Our painters, all of whom are neopolitan, start with a pencil sketch on white canvas and then oil paint it by hand. Later, when the color dries, the painting is given finishing touches and varnished. It’s treated to bring about the craclè, a tipical effect that happens naturally to a painting with age. Then begins the “aging process” that gives its essential look of antique art. Finally, a coat of wax varnish is applied to protect and preserve its condition.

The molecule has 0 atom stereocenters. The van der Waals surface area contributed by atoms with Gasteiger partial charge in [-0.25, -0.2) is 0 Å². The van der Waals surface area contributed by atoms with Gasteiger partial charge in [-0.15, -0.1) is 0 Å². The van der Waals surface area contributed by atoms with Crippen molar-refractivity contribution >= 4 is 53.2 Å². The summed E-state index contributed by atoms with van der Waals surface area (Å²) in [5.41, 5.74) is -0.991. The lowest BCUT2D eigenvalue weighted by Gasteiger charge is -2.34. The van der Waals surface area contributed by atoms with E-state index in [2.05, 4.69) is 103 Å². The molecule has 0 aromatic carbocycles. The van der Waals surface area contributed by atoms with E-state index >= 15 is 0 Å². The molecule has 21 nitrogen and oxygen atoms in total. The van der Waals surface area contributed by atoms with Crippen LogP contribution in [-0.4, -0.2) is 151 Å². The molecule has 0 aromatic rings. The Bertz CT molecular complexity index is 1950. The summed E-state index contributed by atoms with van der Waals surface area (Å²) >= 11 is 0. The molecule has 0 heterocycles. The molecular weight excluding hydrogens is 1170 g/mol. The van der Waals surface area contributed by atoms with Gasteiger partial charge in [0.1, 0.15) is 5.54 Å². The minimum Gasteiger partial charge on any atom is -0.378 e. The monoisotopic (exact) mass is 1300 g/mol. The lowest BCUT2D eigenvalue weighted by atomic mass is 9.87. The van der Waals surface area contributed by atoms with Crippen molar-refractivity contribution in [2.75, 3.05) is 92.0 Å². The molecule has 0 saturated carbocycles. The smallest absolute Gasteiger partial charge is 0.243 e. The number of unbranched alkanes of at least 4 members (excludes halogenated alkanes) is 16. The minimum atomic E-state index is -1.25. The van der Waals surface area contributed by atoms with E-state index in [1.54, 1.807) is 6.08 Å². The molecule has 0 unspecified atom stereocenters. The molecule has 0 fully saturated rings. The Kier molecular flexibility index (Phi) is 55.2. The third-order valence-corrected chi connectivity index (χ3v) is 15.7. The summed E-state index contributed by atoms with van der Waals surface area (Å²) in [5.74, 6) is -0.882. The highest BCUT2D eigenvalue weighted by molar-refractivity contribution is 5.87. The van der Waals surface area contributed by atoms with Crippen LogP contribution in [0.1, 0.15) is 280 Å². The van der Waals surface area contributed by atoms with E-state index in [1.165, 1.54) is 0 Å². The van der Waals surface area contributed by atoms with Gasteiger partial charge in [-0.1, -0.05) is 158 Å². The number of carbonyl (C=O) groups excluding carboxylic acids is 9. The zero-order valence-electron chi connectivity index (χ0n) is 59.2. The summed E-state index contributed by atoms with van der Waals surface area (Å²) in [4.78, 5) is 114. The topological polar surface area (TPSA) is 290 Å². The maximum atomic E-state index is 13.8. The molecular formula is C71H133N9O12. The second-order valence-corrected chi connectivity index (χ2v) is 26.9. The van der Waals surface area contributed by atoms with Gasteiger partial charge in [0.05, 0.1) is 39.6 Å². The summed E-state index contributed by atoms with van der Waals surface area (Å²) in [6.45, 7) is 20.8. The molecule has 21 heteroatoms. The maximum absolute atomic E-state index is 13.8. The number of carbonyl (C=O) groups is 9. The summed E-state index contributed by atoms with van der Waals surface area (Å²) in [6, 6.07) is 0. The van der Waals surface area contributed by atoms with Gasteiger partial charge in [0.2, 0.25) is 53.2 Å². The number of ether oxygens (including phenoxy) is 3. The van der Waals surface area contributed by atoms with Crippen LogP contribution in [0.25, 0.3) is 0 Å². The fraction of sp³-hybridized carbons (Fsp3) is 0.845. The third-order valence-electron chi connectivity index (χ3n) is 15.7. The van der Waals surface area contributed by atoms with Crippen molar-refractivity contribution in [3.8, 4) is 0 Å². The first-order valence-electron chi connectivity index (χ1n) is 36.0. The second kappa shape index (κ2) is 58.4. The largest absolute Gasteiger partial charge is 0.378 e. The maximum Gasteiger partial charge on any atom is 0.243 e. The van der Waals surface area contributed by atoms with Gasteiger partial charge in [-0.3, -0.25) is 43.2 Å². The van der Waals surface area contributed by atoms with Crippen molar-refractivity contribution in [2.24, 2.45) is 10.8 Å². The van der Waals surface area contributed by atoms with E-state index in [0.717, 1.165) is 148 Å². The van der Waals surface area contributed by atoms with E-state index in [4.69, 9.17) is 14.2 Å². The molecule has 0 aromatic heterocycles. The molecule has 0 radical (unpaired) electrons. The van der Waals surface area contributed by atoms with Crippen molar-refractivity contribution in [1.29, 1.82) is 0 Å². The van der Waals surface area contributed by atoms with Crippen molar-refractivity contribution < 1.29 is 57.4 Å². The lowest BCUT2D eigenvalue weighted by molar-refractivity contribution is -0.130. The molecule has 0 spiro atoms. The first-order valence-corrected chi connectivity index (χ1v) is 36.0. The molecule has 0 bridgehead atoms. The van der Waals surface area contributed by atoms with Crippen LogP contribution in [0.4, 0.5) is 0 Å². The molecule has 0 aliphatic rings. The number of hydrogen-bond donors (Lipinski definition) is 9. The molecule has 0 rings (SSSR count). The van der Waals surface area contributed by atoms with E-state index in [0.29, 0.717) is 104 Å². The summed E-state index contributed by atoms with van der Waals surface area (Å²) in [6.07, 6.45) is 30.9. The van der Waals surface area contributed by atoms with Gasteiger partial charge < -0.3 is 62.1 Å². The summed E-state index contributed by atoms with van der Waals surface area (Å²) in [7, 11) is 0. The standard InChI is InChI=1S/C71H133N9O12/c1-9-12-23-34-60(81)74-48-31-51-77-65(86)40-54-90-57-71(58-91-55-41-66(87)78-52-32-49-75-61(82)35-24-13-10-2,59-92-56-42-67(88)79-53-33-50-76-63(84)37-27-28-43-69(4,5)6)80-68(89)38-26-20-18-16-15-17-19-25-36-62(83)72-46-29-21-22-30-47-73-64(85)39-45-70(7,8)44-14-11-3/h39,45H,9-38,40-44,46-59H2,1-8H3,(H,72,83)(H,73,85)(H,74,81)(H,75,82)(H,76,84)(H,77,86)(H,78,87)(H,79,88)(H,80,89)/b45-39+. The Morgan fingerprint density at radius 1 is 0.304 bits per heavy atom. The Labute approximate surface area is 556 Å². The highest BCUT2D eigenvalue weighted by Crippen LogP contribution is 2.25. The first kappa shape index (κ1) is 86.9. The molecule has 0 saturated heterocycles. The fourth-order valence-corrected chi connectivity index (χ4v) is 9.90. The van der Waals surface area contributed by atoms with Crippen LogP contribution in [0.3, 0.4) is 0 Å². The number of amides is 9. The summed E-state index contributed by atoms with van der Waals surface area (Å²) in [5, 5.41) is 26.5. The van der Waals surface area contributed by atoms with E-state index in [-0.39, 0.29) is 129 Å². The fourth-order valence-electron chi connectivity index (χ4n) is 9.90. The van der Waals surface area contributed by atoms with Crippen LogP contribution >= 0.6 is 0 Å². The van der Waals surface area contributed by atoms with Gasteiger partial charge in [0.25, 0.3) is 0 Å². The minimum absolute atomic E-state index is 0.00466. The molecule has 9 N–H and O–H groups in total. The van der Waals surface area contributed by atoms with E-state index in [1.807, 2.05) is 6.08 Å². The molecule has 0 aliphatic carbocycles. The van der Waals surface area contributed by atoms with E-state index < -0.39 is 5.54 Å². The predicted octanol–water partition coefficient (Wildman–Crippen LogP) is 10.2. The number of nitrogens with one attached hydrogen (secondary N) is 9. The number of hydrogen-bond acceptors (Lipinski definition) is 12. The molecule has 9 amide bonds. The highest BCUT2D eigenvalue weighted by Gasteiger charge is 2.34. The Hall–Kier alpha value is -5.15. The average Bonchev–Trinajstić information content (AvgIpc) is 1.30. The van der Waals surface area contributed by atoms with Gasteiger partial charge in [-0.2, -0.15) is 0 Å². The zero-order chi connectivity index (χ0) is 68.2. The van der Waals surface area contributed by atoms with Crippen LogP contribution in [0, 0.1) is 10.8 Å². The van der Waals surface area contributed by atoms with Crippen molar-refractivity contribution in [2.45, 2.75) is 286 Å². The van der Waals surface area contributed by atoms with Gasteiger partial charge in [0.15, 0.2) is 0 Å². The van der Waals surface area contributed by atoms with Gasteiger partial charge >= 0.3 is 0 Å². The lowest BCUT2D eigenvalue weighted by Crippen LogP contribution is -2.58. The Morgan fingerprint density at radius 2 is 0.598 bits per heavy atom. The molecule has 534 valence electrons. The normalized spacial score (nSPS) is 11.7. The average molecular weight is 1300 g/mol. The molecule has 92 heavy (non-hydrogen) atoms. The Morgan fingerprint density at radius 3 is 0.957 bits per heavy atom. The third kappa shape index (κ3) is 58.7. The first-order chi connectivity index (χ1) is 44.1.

The Underframes are of solid construction, made of seasoned fir wood. In each corner of the underframe there are two splines that keep the canvas tight. The canvas is primed with a mixture of plaster and glue, a consistency that still leaves it smooth enough to paint on. It’s then nailed by hand to the picture frame and left to dry.
The picture frames are made from firtree wood. After hand assembly they are treated with a special solution, gilded with gold leaf or hand laquered. A final coat is applied to finalize its antique guise and in conclusion is passed over with a coat of shellac.